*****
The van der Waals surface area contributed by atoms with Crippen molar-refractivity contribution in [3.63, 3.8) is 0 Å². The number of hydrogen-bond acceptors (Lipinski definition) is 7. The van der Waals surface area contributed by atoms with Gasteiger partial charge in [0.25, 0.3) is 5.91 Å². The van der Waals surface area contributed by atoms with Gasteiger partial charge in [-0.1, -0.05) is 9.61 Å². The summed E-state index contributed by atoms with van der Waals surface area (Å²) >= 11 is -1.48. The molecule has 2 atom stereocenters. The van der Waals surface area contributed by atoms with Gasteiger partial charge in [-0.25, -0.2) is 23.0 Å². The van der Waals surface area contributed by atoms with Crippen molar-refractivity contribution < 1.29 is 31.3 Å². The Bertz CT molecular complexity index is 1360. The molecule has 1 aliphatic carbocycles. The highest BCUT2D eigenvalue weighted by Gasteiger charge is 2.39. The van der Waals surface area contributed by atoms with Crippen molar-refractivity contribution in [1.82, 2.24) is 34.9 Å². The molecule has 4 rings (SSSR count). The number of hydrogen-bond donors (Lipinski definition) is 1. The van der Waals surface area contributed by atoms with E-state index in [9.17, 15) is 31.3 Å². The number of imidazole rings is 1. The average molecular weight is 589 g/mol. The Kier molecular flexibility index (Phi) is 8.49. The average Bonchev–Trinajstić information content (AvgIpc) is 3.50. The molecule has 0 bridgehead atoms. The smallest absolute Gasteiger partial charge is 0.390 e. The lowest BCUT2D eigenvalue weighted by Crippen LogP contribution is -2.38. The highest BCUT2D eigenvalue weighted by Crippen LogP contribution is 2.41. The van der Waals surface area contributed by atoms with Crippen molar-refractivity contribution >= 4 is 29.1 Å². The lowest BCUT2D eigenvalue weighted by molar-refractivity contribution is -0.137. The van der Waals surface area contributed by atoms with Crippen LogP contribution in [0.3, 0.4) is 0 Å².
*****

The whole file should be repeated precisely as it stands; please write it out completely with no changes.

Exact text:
The van der Waals surface area contributed by atoms with Crippen molar-refractivity contribution in [3.63, 3.8) is 0 Å². The number of hydrogen-bond acceptors (Lipinski definition) is 7. The van der Waals surface area contributed by atoms with Gasteiger partial charge in [0.25, 0.3) is 5.91 Å². The van der Waals surface area contributed by atoms with Gasteiger partial charge in [-0.1, -0.05) is 9.61 Å². The summed E-state index contributed by atoms with van der Waals surface area (Å²) >= 11 is -1.48. The molecule has 2 atom stereocenters. The van der Waals surface area contributed by atoms with Gasteiger partial charge in [-0.25, -0.2) is 23.0 Å². The van der Waals surface area contributed by atoms with Crippen molar-refractivity contribution < 1.29 is 31.3 Å². The Bertz CT molecular complexity index is 1360. The molecule has 1 aliphatic carbocycles. The highest BCUT2D eigenvalue weighted by Gasteiger charge is 2.39. The van der Waals surface area contributed by atoms with Crippen molar-refractivity contribution in [1.82, 2.24) is 34.9 Å². The molecule has 4 rings (SSSR count). The number of hydrogen-bond donors (Lipinski definition) is 1. The van der Waals surface area contributed by atoms with E-state index in [9.17, 15) is 31.3 Å². The number of imidazole rings is 1. The average molecular weight is 589 g/mol. The Kier molecular flexibility index (Phi) is 8.49. The average Bonchev–Trinajstić information content (AvgIpc) is 3.50. The molecule has 0 bridgehead atoms. The smallest absolute Gasteiger partial charge is 0.390 e. The lowest BCUT2D eigenvalue weighted by Crippen LogP contribution is -2.38. The highest BCUT2D eigenvalue weighted by Crippen LogP contribution is 2.41. The van der Waals surface area contributed by atoms with Crippen molar-refractivity contribution >= 4 is 29.1 Å². The lowest BCUT2D eigenvalue weighted by molar-refractivity contribution is -0.137. The van der Waals surface area contributed by atoms with Crippen LogP contribution in [0.3, 0.4) is 0 Å².